The Library Shelving Facility was conceived as a cost-effective response to a persistent space crisis on-campus, and during the life of the facility it has provided an excellent means of both coping with continued growth in physical collections and maintaining browsable stacks on campus. In 2012 the Library’s attention was re-focused on two important off-campus space considerations. The first of these was the realization that the shelving capacity of the LSF is itself a finite resource that will eventually be exhausted. Initially designed to ingest approximately 250K items annually, over its operational life the LSF has, on average, exceeded that bench-mark by 51% per year. Contributing to the unanticipated acceleration of the LSF fill-rate have been the many consolidations (SSL with KSL), renovations (CCL/Bass, Haas, and the Medical Library) and closings (EPH, FES, Engineering, and Mudd) that occurred within the YUL between 2010-2014. Transfers from Mudd Library to the LSF, which began in FY 10 as a necessary prelude to the closure of that library, epitomized this trend and greatly exacerbated the off-campus space crunch. In just a 20 month period, for example, 1.2 million were transferred to off-campus shelving from Mudd alone, roughly four times the total amount of material that would have been transferred to off-campus shelving under normal circumstances during the same period. Even with the reduction in transfers to off-campus shelving since FY 14, projections indicate that the space currently available to the Library at LSF will be completely filled by the conclusion of FY 16.
In addition to an increased consciousness of the inherent limitations in off-campus shelving capacity, there was also a growing awareness of the very real, if not obvious, on-going costs associated with shelving/storing materials off-campus. These costs involve not only expenditures for heating, cooling, base staffing, and circulation functions at the LSF, but also take into account past and future construction expenses. Several methods for calculating the expense of storing materials off-campus have been suggested since the late 1980s, but the most recent estimates—including those made by researchers at the University of Michigan in 2010—indicate that the ongoing cost to store materials remotely may be as great as 86 cents per item per year.1 With an off-campus collection that now numbers approximately 7MM items, this storage cost represents a significant ongoing investment by the library which requires careful management and oversight.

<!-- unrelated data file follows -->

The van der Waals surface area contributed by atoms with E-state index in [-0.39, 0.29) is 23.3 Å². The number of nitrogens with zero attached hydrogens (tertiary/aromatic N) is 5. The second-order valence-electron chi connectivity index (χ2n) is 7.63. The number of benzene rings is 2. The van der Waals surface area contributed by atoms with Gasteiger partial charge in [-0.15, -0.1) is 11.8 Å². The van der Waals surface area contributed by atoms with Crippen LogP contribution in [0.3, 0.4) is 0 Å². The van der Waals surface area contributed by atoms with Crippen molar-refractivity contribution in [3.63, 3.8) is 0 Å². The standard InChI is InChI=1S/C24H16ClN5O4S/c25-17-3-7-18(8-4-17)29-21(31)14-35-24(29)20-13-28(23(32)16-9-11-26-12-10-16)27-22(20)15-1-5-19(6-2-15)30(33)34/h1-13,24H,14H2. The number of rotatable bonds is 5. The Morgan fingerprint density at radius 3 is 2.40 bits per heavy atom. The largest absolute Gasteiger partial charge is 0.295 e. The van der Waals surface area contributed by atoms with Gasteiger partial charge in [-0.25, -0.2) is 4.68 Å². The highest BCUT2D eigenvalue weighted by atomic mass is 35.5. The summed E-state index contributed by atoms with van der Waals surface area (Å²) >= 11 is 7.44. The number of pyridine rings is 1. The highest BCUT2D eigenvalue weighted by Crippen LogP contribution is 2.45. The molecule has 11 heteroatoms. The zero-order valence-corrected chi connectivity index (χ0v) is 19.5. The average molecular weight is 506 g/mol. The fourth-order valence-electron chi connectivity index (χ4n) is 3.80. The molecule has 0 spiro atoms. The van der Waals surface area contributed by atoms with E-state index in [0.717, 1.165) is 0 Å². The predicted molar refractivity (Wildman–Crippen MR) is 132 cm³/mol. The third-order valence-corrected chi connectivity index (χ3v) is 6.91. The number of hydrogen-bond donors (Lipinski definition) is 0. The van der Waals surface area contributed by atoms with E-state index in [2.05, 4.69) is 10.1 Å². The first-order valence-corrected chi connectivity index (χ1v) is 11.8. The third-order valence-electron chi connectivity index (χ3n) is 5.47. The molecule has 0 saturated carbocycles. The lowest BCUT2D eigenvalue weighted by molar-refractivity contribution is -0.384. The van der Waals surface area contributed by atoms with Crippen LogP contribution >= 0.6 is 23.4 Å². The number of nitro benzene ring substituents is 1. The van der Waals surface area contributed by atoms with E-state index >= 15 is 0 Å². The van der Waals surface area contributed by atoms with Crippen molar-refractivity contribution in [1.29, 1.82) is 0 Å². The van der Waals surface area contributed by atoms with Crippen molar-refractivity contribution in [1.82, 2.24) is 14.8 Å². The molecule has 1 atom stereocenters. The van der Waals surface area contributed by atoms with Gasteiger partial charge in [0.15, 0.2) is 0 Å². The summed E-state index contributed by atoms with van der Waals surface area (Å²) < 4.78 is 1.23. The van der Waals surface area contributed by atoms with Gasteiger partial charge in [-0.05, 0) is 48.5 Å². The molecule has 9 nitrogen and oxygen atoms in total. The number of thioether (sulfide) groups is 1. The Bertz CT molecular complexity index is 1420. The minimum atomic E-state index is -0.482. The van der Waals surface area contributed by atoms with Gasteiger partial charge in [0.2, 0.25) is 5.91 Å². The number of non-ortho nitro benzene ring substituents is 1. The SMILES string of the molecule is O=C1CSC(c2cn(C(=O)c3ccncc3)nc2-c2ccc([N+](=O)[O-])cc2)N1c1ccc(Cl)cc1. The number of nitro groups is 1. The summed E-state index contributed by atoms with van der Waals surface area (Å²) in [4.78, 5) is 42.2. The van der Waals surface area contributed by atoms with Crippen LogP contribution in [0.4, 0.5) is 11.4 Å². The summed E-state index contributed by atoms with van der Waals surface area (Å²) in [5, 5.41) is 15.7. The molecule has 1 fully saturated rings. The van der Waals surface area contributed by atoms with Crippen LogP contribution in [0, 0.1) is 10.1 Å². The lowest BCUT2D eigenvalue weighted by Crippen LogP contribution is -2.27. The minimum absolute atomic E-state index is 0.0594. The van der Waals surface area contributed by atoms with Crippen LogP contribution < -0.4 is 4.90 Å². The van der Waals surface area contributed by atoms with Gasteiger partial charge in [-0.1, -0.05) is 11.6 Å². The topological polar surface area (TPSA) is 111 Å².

Given the limited shelving capacity at the LSF and the ongoing costs of maintaining off-site storage, an LSF Selection Working Group was convened in 2012 to exam ways of conserving available shelving space at LSF and promote such practices as a library-wide priority. In this regard, storing multiple copies of the same item (i.e., duplicates) off-campus does not appear to be wise stewardship of the LSF shelving resource. In order to make the best use of space available at LSF, the Working Group therefore strongly recommended the adoption of a policy prohibiting the transfer of an item to the LSF if a circulating duplicate of that item is already shelved off-campus. This recommendation was accepted by LEC and announced by the University Librarian as a library wide policy in 2013.